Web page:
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22 of 26 people found the following review helpful By A Customer on July 13, 2001
Format: Paperback
I first read this book several years ago and not too particularly impressed I put it on my bookshelf and forgot about it. The other day it literally fell off the shelf and landed at my feet. I had completely forgotten about the book. It's a short book; why not read it again I thought. I did and was captivated. What happened? I would have given it two stars before, now I'm giving it five. I changed: In the intervening years I have become somewhat financially successful. Back when I first read it I was looking for some method to make money and didn't find it in that book. Now I know there is none. All books are mirrors of their readers as are these reviews. You have learned more about me than you will ever learn about The 7 Laws from reading this review. What can I tell you? Read the book or don't. When you find that no method or technique ever really works then you won't need this book or any other.
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22 of 29 people found the following review helpful By A Customer on January 8, 2000
Format: Paperback
I'm sure the author is a good guy with a big heart, but unfortunately this book is incredibly weak. It's very dated and in desparate need of editing (at one point the author says something about being philosophically against rewriting/editing--and man does it show). I assume consistent plugs by the Whole Earth Catalog and the Whole Earth Review got this book its notoriety, but it's hard to imagine how it has maintained its counterculture mini-classic status. Probably because for years it was the only alternative money book around (and it does have a great title). For much better financial advice and infinitely better writing, check out The Mindful Money Guide. It's wise, witty, and covers all matters financial--always with an eye to quality of life. (The book even has a section titled The Cosmic Laws of Money.)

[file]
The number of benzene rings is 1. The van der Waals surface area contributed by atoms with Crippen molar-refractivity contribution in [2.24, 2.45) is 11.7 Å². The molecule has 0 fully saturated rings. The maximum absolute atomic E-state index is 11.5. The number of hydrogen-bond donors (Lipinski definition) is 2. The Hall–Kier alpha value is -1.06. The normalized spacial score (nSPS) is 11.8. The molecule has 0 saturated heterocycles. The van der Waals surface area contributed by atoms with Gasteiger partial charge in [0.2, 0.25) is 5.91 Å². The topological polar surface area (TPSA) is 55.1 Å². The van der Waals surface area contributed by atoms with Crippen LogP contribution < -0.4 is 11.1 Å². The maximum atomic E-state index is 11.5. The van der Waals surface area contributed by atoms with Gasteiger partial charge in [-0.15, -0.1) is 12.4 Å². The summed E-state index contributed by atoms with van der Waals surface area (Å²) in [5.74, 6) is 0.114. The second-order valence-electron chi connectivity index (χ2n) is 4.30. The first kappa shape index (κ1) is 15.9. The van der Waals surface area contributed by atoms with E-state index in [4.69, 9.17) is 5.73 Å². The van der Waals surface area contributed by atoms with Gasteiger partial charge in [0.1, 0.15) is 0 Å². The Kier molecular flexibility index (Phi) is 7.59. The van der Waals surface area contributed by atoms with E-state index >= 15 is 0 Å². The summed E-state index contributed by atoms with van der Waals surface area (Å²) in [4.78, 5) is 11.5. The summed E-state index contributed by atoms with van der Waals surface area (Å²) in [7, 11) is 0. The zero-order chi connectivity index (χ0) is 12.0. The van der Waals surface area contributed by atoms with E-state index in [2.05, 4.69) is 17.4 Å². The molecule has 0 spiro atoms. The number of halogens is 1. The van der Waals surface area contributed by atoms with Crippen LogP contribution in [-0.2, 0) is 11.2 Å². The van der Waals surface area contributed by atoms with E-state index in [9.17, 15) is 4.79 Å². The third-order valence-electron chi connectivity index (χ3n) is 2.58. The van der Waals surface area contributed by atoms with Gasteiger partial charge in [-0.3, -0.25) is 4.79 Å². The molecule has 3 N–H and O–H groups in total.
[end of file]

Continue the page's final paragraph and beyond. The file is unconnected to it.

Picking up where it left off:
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9 of 11 people found the following review helpful By Experienced seminar leader on July 11, 1999
Format: Paperback
I have just read this book for the third time, and got even more out of it than the previous two.

Phillips is a "hippie capitalist" and has refreshing wisdom about the traps money can land you in. The book is unrelentingly honest.
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1 of 1 people found the following review helpful By Jeff Commissaris on April 26, 2013
Format: Paperback
This book was in the new releases section in the library, and the title almost turned me away because it had the word money in it. I didn't want a self-help book on making money, because that sounded to shallow, but I decided to step out of my boundaries and read this book. Surprisingly, this is a good read and the author comes from the viewpoint that if you stop worrying about money and do what you are good at and love to do, the money will eventually come. I cannot agree more.